That’s where the visuals come in. You can keep your posts related to storage without being dry. For example, post about crazy finds in storage auctions or funny stories from around your facility. You’d be surprised what you can find in a quick Reddit or Google Image search. Lots of visually dazzling home storage solutions can be found on Pinterest.

As the title states, don’t fear the cat pic. It’s a running stereotype that the Internet is nothing but cat pics, but there’s a reason for that— they work. People love cats, or love to hate them. Don’t overdo it or be disingenuous, but feel free to embrace what people have proven they’ll respond to.

Let the photos work for you. 
So you posted a funny picture and it was a big hit. Lots of likes, some comments, a few shares— exactly what you wanted.  Don’t let that momentum get away. Facebook allows you to run statuses as ads, or just promote the post within your news feed for an affordable price. So many ads on Facebook simply say, “like our page,” or other very bland and expected requests. When you run a funny photo as an ad, you’re not being forceful with the user. You’re saying, “this was funny, thought you’d like it.”  Generally, people do. Status ads tend to have higher click-through rates than more traditional ones. People see the comments, shares and likes, so they’re more likely to respond themselves. It’s the old idea that if people see a crowded party, they want to go.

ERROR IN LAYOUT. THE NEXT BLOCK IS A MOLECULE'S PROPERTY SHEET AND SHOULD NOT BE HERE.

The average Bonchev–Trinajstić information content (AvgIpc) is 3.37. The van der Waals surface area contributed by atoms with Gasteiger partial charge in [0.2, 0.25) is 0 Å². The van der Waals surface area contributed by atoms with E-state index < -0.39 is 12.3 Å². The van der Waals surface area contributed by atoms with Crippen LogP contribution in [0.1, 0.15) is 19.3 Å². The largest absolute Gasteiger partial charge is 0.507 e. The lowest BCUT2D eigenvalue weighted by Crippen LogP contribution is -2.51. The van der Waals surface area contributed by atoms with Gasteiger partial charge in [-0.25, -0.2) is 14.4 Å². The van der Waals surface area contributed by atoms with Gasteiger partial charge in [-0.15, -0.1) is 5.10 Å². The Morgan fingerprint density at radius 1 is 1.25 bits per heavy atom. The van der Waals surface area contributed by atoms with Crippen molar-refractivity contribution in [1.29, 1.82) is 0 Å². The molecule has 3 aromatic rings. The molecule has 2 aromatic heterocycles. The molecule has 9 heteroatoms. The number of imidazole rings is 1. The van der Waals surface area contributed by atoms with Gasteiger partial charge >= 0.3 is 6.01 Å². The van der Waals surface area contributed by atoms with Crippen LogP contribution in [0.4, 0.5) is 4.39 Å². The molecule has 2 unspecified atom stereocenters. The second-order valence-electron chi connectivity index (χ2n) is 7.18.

Now, don’t finish reading this and decide, “we’re only posting pictures from now on!” Videos, polls and basic text updates can also work when done right. The beauty of social media is that there are no true rules, just principles. To quote the 2002 movie Adaptation, “A rule says you *must* do it this way. A principle says, this *works*, and has through all remembered time.” Anyone who’s worked in the industry will tell you cat pics *work*. Just don’t take it too far and end up like these guys.

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  • Tommy K

    Nice article Josh, I think you are right on the money…Coca-Cola uses strong imagery that evokes very visceral reactions with the consumer…heck, I am willing to admit I have gotten goosebumps from more than one Coke ad. It works!

  • George Junnier

    thanks Josh,we have been useing our little Morkie in some of our local adds and website works great,we have customers that just stop by to see our 6lb “Bella” they love her,we even have customer that write notes to Bella when they send i n their payments Bella even gets reviews on our web site–we know that your idea work we just have to expand.

    • Josh Kruk

      That’s awesome, George. I’d like to see Bella. Thanks for checking out the article!

  • David

    One needs to be careful of pictures they use on Facebook. You cannot just take a picture from Pinterest and use it on Facebook. If someone uses it for marketing purposes, they should own the picture by taking it or buying it or it is used with permission. We have seen many lawsuits happen to companies who take pictures from others and put it on their website or Facebook posts.

    • Rachel Greenfield

      Great point, David. Thank you for mentioning this important note!

    • Josh Kruk

      Very true David. Always at least give credit with a link.